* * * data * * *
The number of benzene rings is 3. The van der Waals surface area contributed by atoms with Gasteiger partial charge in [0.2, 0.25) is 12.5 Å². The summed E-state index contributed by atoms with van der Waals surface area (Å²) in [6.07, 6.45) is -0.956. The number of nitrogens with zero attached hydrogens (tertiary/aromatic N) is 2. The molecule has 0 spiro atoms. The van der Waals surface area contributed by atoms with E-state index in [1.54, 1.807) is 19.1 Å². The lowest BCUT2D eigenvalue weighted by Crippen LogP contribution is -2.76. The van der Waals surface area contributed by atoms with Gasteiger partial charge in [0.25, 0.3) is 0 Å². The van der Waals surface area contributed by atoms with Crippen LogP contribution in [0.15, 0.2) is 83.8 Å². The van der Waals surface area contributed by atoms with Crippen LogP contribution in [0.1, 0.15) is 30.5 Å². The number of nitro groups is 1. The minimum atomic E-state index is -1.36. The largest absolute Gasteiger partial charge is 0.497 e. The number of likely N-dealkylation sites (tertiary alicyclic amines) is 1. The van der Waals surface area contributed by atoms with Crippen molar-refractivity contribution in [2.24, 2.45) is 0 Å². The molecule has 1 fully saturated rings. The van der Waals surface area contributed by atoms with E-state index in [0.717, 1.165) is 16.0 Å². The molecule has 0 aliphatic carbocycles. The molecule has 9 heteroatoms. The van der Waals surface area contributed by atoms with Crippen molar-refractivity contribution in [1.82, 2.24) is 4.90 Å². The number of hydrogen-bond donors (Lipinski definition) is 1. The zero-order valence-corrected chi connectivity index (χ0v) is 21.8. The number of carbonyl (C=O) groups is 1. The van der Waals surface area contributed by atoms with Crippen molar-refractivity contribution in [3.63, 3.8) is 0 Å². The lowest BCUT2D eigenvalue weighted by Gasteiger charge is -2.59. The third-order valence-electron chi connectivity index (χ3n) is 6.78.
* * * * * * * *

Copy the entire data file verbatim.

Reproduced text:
The number of benzene rings is 3. The van der Waals surface area contributed by atoms with Gasteiger partial charge in [0.2, 0.25) is 12.5 Å². The summed E-state index contributed by atoms with van der Waals surface area (Å²) in [6.07, 6.45) is -0.956. The number of nitrogens with zero attached hydrogens (tertiary/aromatic N) is 2. The molecule has 0 spiro atoms. The van der Waals surface area contributed by atoms with E-state index in [1.54, 1.807) is 19.1 Å². The lowest BCUT2D eigenvalue weighted by Crippen LogP contribution is -2.76. The van der Waals surface area contributed by atoms with Gasteiger partial charge in [0.25, 0.3) is 0 Å². The van der Waals surface area contributed by atoms with Crippen LogP contribution in [0.15, 0.2) is 83.8 Å². The van der Waals surface area contributed by atoms with Crippen LogP contribution in [0.1, 0.15) is 30.5 Å². The number of nitro groups is 1. The minimum atomic E-state index is -1.36. The largest absolute Gasteiger partial charge is 0.497 e. The number of likely N-dealkylation sites (tertiary alicyclic amines) is 1. The van der Waals surface area contributed by atoms with Crippen molar-refractivity contribution in [2.24, 2.45) is 0 Å². The molecule has 1 fully saturated rings. The van der Waals surface area contributed by atoms with E-state index in [0.717, 1.165) is 16.0 Å². The molecule has 0 aliphatic carbocycles. The molecule has 9 heteroatoms. The van der Waals surface area contributed by atoms with Crippen molar-refractivity contribution in [1.82, 2.24) is 4.90 Å². The number of hydrogen-bond donors (Lipinski definition) is 1. The zero-order valence-corrected chi connectivity index (χ0v) is 21.8. The number of carbonyl (C=O) groups is 1. The van der Waals surface area contributed by atoms with Crippen molar-refractivity contribution in [3.63, 3.8) is 0 Å². The lowest BCUT2D eigenvalue weighted by Gasteiger charge is -2.59. The third-order valence-electron chi connectivity index (χ3n) is 6.78.